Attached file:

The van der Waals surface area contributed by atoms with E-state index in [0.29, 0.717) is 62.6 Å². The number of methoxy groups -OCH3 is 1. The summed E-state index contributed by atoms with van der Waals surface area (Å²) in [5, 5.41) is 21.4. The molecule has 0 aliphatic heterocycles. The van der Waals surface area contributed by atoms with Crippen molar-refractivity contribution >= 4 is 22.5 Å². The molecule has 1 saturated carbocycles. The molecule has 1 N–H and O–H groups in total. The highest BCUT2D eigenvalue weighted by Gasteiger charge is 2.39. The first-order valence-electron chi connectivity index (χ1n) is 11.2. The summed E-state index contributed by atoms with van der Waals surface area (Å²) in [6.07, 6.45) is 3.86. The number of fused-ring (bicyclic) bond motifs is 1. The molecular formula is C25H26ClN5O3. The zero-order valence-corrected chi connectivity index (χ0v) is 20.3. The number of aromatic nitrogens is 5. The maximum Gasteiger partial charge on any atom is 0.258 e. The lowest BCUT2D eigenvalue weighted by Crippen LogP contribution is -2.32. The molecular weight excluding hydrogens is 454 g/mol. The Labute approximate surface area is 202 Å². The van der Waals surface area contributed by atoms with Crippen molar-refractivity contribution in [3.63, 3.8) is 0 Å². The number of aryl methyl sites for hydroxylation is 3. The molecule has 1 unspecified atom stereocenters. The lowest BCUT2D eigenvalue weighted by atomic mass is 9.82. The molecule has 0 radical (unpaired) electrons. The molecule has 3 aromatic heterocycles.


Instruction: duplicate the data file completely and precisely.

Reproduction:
The van der Waals surface area contributed by atoms with E-state index in [0.29, 0.717) is 62.6 Å². The number of methoxy groups -OCH3 is 1. The summed E-state index contributed by atoms with van der Waals surface area (Å²) in [5, 5.41) is 21.4. The molecule has 0 aliphatic heterocycles. The van der Waals surface area contributed by atoms with Crippen molar-refractivity contribution >= 4 is 22.5 Å². The molecule has 1 saturated carbocycles. The molecule has 1 N–H and O–H groups in total. The highest BCUT2D eigenvalue weighted by Gasteiger charge is 2.39. The first-order valence-electron chi connectivity index (χ1n) is 11.2. The summed E-state index contributed by atoms with van der Waals surface area (Å²) in [6.07, 6.45) is 3.86. The number of fused-ring (bicyclic) bond motifs is 1. The molecular formula is C25H26ClN5O3. The zero-order valence-corrected chi connectivity index (χ0v) is 20.3. The number of aromatic nitrogens is 5. The maximum Gasteiger partial charge on any atom is 0.258 e. The lowest BCUT2D eigenvalue weighted by Crippen LogP contribution is -2.32. The molecular weight excluding hydrogens is 454 g/mol. The Labute approximate surface area is 202 Å². The van der Waals surface area contributed by atoms with Crippen molar-refractivity contribution in [3.63, 3.8) is 0 Å². The number of aryl methyl sites for hydroxylation is 3. The molecule has 1 unspecified atom stereocenters. The lowest BCUT2D eigenvalue weighted by atomic mass is 9.82. The molecule has 0 radical (unpaired) electrons. The molecule has 3 aromatic heterocycles.